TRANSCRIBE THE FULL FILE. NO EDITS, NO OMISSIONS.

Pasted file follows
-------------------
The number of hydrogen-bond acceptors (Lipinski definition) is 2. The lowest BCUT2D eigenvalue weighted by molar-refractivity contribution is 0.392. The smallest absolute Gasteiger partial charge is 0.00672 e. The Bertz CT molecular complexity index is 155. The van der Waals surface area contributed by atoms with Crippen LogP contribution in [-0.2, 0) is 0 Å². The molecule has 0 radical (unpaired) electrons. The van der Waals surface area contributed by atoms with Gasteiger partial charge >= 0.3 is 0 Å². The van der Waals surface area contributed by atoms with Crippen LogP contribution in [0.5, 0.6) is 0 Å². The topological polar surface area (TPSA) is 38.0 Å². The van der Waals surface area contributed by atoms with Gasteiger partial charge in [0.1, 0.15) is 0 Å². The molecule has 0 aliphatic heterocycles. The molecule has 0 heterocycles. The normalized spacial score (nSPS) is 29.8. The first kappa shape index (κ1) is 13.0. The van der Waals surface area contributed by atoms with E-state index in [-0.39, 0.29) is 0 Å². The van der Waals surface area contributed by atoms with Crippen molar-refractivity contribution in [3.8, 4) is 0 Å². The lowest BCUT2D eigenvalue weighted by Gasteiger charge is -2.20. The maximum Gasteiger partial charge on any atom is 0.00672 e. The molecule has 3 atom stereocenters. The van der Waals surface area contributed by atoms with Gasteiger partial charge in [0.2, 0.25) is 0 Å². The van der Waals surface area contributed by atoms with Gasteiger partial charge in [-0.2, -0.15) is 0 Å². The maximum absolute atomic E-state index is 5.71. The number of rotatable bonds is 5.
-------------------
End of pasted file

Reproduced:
The number of hydrogen-bond acceptors (Lipinski definition) is 2. The lowest BCUT2D eigenvalue weighted by molar-refractivity contribution is 0.392. The smallest absolute Gasteiger partial charge is 0.00672 e. The Bertz CT molecular complexity index is 155. The van der Waals surface area contributed by atoms with Crippen LogP contribution in [-0.2, 0) is 0 Å². The molecule has 0 radical (unpaired) electrons. The van der Waals surface area contributed by atoms with Gasteiger partial charge >= 0.3 is 0 Å². The van der Waals surface area contributed by atoms with Crippen LogP contribution in [0.5, 0.6) is 0 Å². The topological polar surface area (TPSA) is 38.0 Å². The van der Waals surface area contributed by atoms with Gasteiger partial charge in [0.1, 0.15) is 0 Å². The molecule has 0 aliphatic heterocycles. The molecule has 0 heterocycles. The normalized spacial score (nSPS) is 29.8. The first kappa shape index (κ1) is 13.0. The van der Waals surface area contributed by atoms with E-state index in [-0.39, 0.29) is 0 Å². The van der Waals surface area contributed by atoms with Crippen molar-refractivity contribution in [3.8, 4) is 0 Å². The lowest BCUT2D eigenvalue weighted by Gasteiger charge is -2.20. The maximum Gasteiger partial charge on any atom is 0.00672 e. The molecule has 3 atom stereocenters. The van der Waals surface area contributed by atoms with Gasteiger partial charge in [0.2, 0.25) is 0 Å². The van der Waals surface area contributed by atoms with Gasteiger partial charge in [-0.2, -0.15) is 0 Å². The maximum absolute atomic E-state index is 5.71. The number of rotatable bonds is 5.